Abraham refused the king of Sodom’s generous offer to cede him all of Sodom’s riches. He wasn’t motivated by money. He did what he did for God.

For his part, the kind of Sodom, a type of Satan, shows that Satan knows better than we what is truly important. He’s not interested in riches. He’s interested in people — in taking them to Hell. People are the true riches of life.

The Johns and love

Author: John, the “beloved disciple” of Jesus. It is likely he was the youngest of disciples. At the time of this writing, it appears he is old.

Date: Scholars agree that these are among the last writings in the New Testament. John makes reference to the emerging Gnostics sect with their denial of Jesus coming in the flesh (4:2-3).

Nature of the epistles:  1st, 2nd and 3rd John are unlike anything else written in the New Testament. They ooze love. John’s emphasis on love is unique. It is John who declares, “God is love” (4:8). As important as this phrase is for Christian theology and evangelism, it is only mentioned here. John’s emphasis on following the commandments direct followers to specifically Jesus’ commandments: to love God and your neighbor (3:23-24). The measure of Christianity, as Paul says in 1 Cor. 13, is not miracles or self-denial but love.

We must love one another in the church, as difficult as that can be sometimes (2:9-11). We must love sinners enough to go out and evangelize, to pray. We must love God enough to leave behind the entanglements of sin and self-centeredness.

John deals with the contradiction of the Christian aim and the Christian reality: sinlessness vs. sinfulness. John says in 1:6, “If we claim to have fellowship with Him and yet walk in darkness, we lie and do not live in the truth.” Then in v. 8-9, he says, “If we claim to be without sin, we deceive ourselves and the truth is not in us. If we confess our sins, he is faithful and just to forgive us our sins and cleanse us from all unrighteousness.” This tension between ideal and struggling reality will remain with us as long as we are mortal.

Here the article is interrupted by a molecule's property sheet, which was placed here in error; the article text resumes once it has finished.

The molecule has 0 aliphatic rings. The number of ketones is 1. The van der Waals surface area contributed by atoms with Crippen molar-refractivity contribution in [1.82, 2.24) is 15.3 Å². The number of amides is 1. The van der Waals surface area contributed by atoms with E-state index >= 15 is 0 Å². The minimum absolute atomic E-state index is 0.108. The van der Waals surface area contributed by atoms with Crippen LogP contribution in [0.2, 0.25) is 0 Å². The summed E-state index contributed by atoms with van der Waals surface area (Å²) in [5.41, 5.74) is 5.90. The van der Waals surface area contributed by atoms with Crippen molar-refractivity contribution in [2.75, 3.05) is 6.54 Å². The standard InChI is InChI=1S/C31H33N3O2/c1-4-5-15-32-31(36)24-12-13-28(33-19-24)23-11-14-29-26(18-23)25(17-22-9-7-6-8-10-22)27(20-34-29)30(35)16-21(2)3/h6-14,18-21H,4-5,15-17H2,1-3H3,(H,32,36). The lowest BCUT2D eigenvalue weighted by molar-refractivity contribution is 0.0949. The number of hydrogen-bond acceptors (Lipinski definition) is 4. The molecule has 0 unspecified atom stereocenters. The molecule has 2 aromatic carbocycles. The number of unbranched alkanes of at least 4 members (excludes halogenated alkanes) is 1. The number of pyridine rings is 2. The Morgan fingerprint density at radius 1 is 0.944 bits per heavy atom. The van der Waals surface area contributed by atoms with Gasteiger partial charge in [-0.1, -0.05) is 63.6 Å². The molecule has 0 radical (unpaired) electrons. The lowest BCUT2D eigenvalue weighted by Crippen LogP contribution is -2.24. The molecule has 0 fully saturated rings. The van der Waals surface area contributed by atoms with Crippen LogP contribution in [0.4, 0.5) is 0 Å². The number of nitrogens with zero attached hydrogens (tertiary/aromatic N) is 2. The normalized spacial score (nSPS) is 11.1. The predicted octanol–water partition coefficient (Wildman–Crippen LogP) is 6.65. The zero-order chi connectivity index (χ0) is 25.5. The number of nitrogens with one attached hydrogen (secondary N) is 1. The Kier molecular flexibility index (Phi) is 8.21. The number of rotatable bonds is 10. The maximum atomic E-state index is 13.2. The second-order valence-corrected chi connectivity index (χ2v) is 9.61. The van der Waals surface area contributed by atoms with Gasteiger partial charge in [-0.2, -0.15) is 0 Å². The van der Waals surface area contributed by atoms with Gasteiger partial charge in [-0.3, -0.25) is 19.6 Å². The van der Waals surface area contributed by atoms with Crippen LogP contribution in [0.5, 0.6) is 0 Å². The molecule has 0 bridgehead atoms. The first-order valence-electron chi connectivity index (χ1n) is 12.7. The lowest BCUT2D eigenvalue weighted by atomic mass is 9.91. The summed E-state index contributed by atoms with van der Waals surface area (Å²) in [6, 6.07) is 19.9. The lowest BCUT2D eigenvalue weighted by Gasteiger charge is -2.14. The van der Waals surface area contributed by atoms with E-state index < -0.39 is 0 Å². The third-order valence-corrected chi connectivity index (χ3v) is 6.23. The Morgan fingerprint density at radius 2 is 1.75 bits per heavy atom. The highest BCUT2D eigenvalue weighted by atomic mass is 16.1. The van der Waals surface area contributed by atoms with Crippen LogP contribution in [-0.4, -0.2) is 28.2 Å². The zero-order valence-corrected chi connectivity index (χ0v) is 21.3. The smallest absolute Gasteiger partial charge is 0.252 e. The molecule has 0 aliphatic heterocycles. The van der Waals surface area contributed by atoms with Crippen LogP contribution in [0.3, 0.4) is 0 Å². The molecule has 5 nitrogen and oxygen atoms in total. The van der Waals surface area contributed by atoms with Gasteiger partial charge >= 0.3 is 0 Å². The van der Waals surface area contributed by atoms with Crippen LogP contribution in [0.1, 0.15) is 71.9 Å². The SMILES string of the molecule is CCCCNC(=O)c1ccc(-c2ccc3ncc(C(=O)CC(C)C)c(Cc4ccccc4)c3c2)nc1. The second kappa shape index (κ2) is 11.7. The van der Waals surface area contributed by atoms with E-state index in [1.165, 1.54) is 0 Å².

Why I believe in the resurrection (Mark 16)


Paradoxically, the claim of the resurrection is the most outlandish and the most prove-able. Many a skeptic, wanting to expose the “fraud of faith” by scrutinizing the Bible, has stumbled over the resurrection and turned into Christians (Josh McDowell, Lee Strobel).

Atheist attack: Doubters of the Bible say that the disciples made up the story of the resurrection. They point to beliefs of resurrection prior to Jesus’s. They say the disciples stole his body from the tomb.

The importance of primary documents: In all of history, primary accounts — whether they be from George Washington or Christopher Columbus — have outsized importance. They represent eye-witnesses. It is true that an eye-witness may see wrong, color with prejudice or even invent a lie. If a historian suspects a primary source with supplying lies, the historian must show a motive for such a lie.

Various eyewitnesses: The gospels represent four separate and distinct eye-witness accounts (Luke is a journalist who did not see the resurrection but interviewed many who did).  There were other eye-witnesses. This contrasts with the book of Mormon and the Koran — which were “witnessed” by only one person (Joseph Smith for Mormons and Mohammed for Islam). The need to find a motive for a lie is amplified by the fact that there are many eyewitnesses.